aufomobile. He was found, by a
campus security officer, rummaging
through a car parked in the lot on
14th and Berkely streets.
Judge Horton Roundtree told
Stone that in addition to paying
fines and court costs, he would have
to work for the university police sta-
tion each Friday night from 6 p.m.
to midnight for the next two mon-
ths.
ECU Director of Security Joe
("aider and Francis Eddings, Assis-
tant Director of Security, decided
that Stone's job would be picking
up trash around the campus. Ed-
dings says he believes that this type
of punishment will help offenders
"gain insight into the work of the
police department and, at the same
time, render a service to the cam-
pus "
Eddings added that Horton is the
onlv judge in Greenville who uses
this method of punishment. "He
will probably continue to do it he
said.
The following is the ECU Cam-
pus Security blotter for the week of
Jan. 20-26. Dorm-related incidents
reported for the week were relatively
light.
Jan. 20. 1 p.m. � Benjamin
Trent Hunt lev of 203-A Scott was
arrested east of White dorm for
driving under the influence of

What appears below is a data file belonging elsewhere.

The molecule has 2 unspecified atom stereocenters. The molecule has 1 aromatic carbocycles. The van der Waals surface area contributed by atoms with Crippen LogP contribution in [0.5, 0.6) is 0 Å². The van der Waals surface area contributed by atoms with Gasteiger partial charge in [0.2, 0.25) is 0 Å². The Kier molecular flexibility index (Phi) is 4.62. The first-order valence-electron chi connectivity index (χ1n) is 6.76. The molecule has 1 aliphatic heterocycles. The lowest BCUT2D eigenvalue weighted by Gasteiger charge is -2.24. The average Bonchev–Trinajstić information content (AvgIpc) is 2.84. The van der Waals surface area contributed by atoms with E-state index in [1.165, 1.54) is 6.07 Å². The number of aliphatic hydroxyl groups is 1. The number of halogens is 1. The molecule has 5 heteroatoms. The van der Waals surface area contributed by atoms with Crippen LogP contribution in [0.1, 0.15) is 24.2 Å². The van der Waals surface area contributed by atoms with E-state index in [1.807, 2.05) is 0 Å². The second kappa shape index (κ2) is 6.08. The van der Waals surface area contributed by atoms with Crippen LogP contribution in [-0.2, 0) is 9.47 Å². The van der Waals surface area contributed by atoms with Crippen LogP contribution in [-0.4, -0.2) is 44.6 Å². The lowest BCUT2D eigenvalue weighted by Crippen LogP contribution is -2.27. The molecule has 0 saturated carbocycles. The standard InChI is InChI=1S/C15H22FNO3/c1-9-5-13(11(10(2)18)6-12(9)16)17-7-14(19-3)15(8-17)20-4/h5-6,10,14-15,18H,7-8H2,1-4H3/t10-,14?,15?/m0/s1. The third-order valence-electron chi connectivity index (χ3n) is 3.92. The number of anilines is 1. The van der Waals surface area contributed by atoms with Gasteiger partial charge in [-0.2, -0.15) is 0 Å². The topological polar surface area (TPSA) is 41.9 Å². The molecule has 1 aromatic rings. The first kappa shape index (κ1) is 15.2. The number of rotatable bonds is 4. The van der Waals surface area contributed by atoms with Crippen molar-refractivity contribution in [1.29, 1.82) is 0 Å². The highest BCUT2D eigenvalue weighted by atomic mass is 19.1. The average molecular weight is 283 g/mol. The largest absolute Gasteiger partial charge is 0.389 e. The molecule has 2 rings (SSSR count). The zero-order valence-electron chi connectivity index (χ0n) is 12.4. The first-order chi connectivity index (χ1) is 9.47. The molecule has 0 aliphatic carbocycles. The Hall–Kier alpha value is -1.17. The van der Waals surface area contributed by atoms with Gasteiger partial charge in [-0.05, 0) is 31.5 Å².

alcohol. 1:26 p.m. � Cpl. Watson
reported that the west door of Belk
Hall's canteen had been vandalized.
Jan. 21. 1:30 a.m. � Bruce
Devincenzo of 180 Jones was ar-
rested south of the Jenkins Art
Building for driving under the in-
fluence of alcohol. 8 p.m. � Detec-
tive Sgt. McAbee reported finding
drug paraphenalia in the possession
of Jack N. Smith of 151 Umstead
dorm.
Jan. 22. 6:45 a.m. � Helen L.
Saulman of 706 Greene and Ricky
Allan Teel were found in violation
of the visitation policv.
Jan. 23. 2:45 p.m. � Lana
Loreene Helms of 511 White
reported the breaking and entering
and larceny of her vehicle while it
was parked in the Ninth and James
streets lot.
Jan. 24. 12:30 a.m. � Mark
Wendell Carnes of 223 Jones was
arrested for driving under the in-
fluence on College Hill Drive. 11
p.m. � Dennis Daniel Carrigan of
363 Aycock was arrested for assault
on a female.
Jan. 25. 12:30 p.m. � Mark
Davis of 106-D Scott and a minor
were found in violation of the visita-
tion policy.
Jan. 26. 6:30 p.m. � Malcolm
Tully and Kenny Crew of 404-B
Belk were found in possession of a
controlled substance by Detective